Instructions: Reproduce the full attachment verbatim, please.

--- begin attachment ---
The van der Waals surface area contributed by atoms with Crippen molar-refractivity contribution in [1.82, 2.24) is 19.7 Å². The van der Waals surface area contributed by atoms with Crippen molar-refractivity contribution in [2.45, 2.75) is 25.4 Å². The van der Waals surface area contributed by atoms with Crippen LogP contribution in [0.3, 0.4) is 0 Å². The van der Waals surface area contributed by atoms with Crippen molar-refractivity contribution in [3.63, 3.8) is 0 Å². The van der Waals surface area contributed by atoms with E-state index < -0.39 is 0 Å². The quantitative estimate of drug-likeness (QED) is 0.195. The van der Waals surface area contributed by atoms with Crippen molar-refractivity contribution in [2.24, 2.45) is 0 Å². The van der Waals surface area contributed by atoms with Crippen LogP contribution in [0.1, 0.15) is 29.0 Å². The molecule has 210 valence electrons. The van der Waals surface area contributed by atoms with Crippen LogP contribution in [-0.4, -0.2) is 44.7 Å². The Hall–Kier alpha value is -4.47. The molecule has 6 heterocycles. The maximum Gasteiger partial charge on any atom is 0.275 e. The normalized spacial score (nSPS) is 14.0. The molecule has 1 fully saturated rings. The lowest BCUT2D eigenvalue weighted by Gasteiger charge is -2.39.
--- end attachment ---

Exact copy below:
The van der Waals surface area contributed by atoms with Crippen molar-refractivity contribution in [1.82, 2.24) is 19.7 Å². The van der Waals surface area contributed by atoms with Crippen molar-refractivity contribution in [2.45, 2.75) is 25.4 Å². The van der Waals surface area contributed by atoms with Crippen LogP contribution in [0.3, 0.4) is 0 Å². The van der Waals surface area contributed by atoms with Crippen molar-refractivity contribution in [3.63, 3.8) is 0 Å². The van der Waals surface area contributed by atoms with E-state index < -0.39 is 0 Å². The quantitative estimate of drug-likeness (QED) is 0.195. The van der Waals surface area contributed by atoms with Crippen molar-refractivity contribution in [2.24, 2.45) is 0 Å². The van der Waals surface area contributed by atoms with Crippen LogP contribution in [0.1, 0.15) is 29.0 Å². The molecule has 210 valence electrons. The van der Waals surface area contributed by atoms with Crippen LogP contribution in [-0.4, -0.2) is 44.7 Å². The Hall–Kier alpha value is -4.47. The molecule has 6 heterocycles. The maximum Gasteiger partial charge on any atom is 0.275 e. The normalized spacial score (nSPS) is 14.0. The molecule has 1 fully saturated rings. The lowest BCUT2D eigenvalue weighted by Gasteiger charge is -2.39.